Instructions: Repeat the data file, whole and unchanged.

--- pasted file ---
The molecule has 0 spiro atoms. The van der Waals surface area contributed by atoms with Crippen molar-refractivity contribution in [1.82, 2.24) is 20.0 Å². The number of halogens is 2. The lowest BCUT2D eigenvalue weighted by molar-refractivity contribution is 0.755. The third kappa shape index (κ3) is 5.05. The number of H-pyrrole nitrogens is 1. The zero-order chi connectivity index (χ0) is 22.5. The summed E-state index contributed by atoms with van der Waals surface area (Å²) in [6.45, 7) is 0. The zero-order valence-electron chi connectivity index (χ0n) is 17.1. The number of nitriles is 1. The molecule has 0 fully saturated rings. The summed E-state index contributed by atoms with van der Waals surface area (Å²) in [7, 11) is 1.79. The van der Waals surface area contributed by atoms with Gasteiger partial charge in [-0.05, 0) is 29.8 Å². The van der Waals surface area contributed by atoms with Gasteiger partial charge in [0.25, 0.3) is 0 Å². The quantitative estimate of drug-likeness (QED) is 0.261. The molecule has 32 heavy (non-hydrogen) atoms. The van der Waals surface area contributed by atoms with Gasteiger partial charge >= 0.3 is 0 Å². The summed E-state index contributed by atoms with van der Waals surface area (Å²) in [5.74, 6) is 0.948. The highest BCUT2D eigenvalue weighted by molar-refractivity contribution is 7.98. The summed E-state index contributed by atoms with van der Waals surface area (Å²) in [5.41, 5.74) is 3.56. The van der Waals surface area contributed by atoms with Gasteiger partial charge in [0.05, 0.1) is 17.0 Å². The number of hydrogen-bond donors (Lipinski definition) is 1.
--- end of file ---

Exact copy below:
The molecule has 0 spiro atoms. The van der Waals surface area contributed by atoms with Crippen molar-refractivity contribution in [1.82, 2.24) is 20.0 Å². The number of halogens is 2. The lowest BCUT2D eigenvalue weighted by molar-refractivity contribution is 0.755. The third kappa shape index (κ3) is 5.05. The number of H-pyrrole nitrogens is 1. The zero-order chi connectivity index (χ0) is 22.5. The summed E-state index contributed by atoms with van der Waals surface area (Å²) in [6.45, 7) is 0. The zero-order valence-electron chi connectivity index (χ0n) is 17.1. The number of nitriles is 1. The molecule has 0 fully saturated rings. The summed E-state index contributed by atoms with van der Waals surface area (Å²) in [7, 11) is 1.79. The van der Waals surface area contributed by atoms with Gasteiger partial charge in [-0.05, 0) is 29.8 Å². The van der Waals surface area contributed by atoms with Gasteiger partial charge in [0.25, 0.3) is 0 Å². The quantitative estimate of drug-likeness (QED) is 0.261. The molecule has 32 heavy (non-hydrogen) atoms. The van der Waals surface area contributed by atoms with Gasteiger partial charge >= 0.3 is 0 Å². The summed E-state index contributed by atoms with van der Waals surface area (Å²) in [5.74, 6) is 0.948. The highest BCUT2D eigenvalue weighted by molar-refractivity contribution is 7.98. The summed E-state index contributed by atoms with van der Waals surface area (Å²) in [5.41, 5.74) is 3.56. The van der Waals surface area contributed by atoms with Gasteiger partial charge in [0.05, 0.1) is 17.0 Å². The number of hydrogen-bond donors (Lipinski definition) is 1.